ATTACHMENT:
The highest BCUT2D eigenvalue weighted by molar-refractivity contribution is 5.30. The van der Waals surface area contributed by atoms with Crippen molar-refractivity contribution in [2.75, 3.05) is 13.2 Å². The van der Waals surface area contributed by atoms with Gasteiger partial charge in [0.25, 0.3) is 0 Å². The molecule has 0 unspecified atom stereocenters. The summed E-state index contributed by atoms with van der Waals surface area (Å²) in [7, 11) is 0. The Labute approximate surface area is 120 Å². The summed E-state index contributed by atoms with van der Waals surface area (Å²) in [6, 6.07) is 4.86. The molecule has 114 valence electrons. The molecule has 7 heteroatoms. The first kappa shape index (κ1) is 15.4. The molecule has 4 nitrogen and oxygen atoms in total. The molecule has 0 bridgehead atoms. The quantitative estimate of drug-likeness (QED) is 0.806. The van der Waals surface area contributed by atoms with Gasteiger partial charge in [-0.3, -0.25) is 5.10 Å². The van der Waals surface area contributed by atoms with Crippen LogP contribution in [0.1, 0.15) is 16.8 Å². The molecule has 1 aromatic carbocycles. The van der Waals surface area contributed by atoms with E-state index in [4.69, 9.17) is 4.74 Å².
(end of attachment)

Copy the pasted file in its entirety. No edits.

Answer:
The highest BCUT2D eigenvalue weighted by molar-refractivity contribution is 5.30. The van der Waals surface area contributed by atoms with Crippen molar-refractivity contribution in [2.75, 3.05) is 13.2 Å². The van der Waals surface area contributed by atoms with Gasteiger partial charge in [0.25, 0.3) is 0 Å². The molecule has 0 unspecified atom stereocenters. The summed E-state index contributed by atoms with van der Waals surface area (Å²) in [7, 11) is 0. The Labute approximate surface area is 120 Å². The summed E-state index contributed by atoms with van der Waals surface area (Å²) in [6, 6.07) is 4.86. The molecule has 114 valence electrons. The molecule has 7 heteroatoms. The first kappa shape index (κ1) is 15.4. The molecule has 4 nitrogen and oxygen atoms in total. The molecule has 0 bridgehead atoms. The quantitative estimate of drug-likeness (QED) is 0.806. The van der Waals surface area contributed by atoms with Gasteiger partial charge in [-0.3, -0.25) is 5.10 Å². The van der Waals surface area contributed by atoms with Crippen LogP contribution in [0.1, 0.15) is 16.8 Å². The molecule has 1 aromatic carbocycles. The van der Waals surface area contributed by atoms with E-state index in [4.69, 9.17) is 4.74 Å².